Access

You are not currently logged in.

Access your personal account or get JSTOR access through your library or other institution:

login

Log in to your personal account or through your institution.

If you need an accessible version of this item please contact JSTOR User Support

Dispersal and Gene Flow in a Butterfly Species

Lawrence E. Gilbert and Michael C. Singer
The American Naturalist
Vol. 107, No. 953 (Jan. - Feb., 1973), pp. 58-72
Stable URL: http://www.jstor.org/stable/2459566
Page Count: 15
  • Read Online (Free)
  • Download ($19.00)
  • Cite this Item
If you need an accessible version of this item please contact JSTOR User Support
Dispersal and Gene Flow in a Butterfly Species
Preview not available

Abstract

Populations of the butterfly Euphydryas editha differ in dispersal rates of component individuals. We give evidence that these differences are at least partly genetically based and are the result of long-term selection pressures associated with the detailed ecology of each population. Within this framework, population structure is affected by the distributions of larval and adult resources in space and time, and is described in detail for two populations of contrasting types. We predict genetic consequences of interpopulation differences in dispersal and use our observations of E. editha to illustrate a general discussion of factors affecting dispersal in insects.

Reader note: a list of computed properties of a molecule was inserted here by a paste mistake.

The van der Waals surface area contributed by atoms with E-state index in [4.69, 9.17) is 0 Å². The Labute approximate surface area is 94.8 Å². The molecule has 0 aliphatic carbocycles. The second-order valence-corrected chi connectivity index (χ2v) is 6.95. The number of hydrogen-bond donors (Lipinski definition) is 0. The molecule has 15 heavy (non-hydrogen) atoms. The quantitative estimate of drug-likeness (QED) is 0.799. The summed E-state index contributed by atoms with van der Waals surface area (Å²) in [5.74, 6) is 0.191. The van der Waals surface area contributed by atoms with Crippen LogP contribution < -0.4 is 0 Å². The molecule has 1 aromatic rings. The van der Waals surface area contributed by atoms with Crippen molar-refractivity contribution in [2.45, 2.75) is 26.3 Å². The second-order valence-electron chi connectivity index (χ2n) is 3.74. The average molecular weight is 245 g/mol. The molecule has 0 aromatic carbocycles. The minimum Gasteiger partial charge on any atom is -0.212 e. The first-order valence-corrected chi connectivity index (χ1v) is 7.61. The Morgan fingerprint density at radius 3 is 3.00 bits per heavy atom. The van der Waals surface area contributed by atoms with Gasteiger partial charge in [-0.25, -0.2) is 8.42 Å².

Page Thumbnails

  • Thumbnail: Page 
58
    58
  • Thumbnail: Page 
59
    59
  • Thumbnail: Page 
60
    60
  • Thumbnail: Page 
61
    61
  • Thumbnail: Page 
62
    62
  • Thumbnail: Page 
63
    63
  • Thumbnail: Page 
64
    64
  • Thumbnail: Page 
65
    65
  • Thumbnail: Page 
66
    66
  • Thumbnail: Page 
67
    67
  • Thumbnail: Page 
68
    68
  • Thumbnail: Page 
69
    69
  • Thumbnail: Page 
70
    70
  • Thumbnail: Page 
71
    71
  • Thumbnail: Page 
72
    72